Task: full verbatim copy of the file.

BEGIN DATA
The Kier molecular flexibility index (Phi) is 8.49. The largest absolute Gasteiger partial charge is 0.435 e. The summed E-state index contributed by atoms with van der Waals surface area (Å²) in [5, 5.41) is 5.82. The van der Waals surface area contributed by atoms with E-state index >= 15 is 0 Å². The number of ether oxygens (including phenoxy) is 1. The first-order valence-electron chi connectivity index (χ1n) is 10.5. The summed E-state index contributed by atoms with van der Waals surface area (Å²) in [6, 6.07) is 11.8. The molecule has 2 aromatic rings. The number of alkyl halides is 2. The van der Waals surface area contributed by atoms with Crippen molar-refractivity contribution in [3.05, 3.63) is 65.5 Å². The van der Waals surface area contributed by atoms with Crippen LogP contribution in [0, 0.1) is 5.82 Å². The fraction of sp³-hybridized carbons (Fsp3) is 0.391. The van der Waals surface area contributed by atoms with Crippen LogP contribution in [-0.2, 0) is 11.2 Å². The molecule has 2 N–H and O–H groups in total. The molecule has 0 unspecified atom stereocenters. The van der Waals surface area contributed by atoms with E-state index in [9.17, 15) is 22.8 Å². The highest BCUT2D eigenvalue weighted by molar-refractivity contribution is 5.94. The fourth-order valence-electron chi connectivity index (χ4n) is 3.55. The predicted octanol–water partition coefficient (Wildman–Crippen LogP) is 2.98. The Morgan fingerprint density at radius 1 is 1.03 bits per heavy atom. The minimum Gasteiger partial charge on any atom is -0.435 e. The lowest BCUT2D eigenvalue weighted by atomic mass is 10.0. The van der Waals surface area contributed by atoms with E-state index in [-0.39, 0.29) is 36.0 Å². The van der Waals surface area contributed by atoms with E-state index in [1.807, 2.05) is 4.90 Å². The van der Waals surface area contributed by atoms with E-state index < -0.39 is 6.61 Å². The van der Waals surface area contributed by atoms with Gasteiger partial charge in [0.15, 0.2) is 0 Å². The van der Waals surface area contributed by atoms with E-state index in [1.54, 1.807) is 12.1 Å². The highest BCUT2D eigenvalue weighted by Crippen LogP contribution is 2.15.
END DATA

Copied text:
The Kier molecular flexibility index (Phi) is 8.49. The largest absolute Gasteiger partial charge is 0.435 e. The summed E-state index contributed by atoms with van der Waals surface area (Å²) in [5, 5.41) is 5.82. The van der Waals surface area contributed by atoms with E-state index >= 15 is 0 Å². The number of ether oxygens (including phenoxy) is 1. The first-order valence-electron chi connectivity index (χ1n) is 10.5. The summed E-state index contributed by atoms with van der Waals surface area (Å²) in [6, 6.07) is 11.8. The molecule has 2 aromatic rings. The number of alkyl halides is 2. The van der Waals surface area contributed by atoms with Crippen molar-refractivity contribution in [3.05, 3.63) is 65.5 Å². The van der Waals surface area contributed by atoms with Crippen LogP contribution in [0, 0.1) is 5.82 Å². The fraction of sp³-hybridized carbons (Fsp3) is 0.391. The van der Waals surface area contributed by atoms with Crippen LogP contribution in [-0.2, 0) is 11.2 Å². The molecule has 2 N–H and O–H groups in total. The molecule has 0 unspecified atom stereocenters. The van der Waals surface area contributed by atoms with E-state index in [9.17, 15) is 22.8 Å². The highest BCUT2D eigenvalue weighted by molar-refractivity contribution is 5.94. The fourth-order valence-electron chi connectivity index (χ4n) is 3.55. The predicted octanol–water partition coefficient (Wildman–Crippen LogP) is 2.98. The Morgan fingerprint density at radius 1 is 1.03 bits per heavy atom. The minimum Gasteiger partial charge on any atom is -0.435 e. The lowest BCUT2D eigenvalue weighted by atomic mass is 10.0. The van der Waals surface area contributed by atoms with E-state index in [-0.39, 0.29) is 36.0 Å². The van der Waals surface area contributed by atoms with E-state index in [1.807, 2.05) is 4.90 Å². The van der Waals surface area contributed by atoms with E-state index < -0.39 is 6.61 Å². The van der Waals surface area contributed by atoms with Gasteiger partial charge in [0.15, 0.2) is 0 Å². The van der Waals surface area contributed by atoms with E-state index in [1.54, 1.807) is 12.1 Å². The highest BCUT2D eigenvalue weighted by Crippen LogP contribution is 2.15.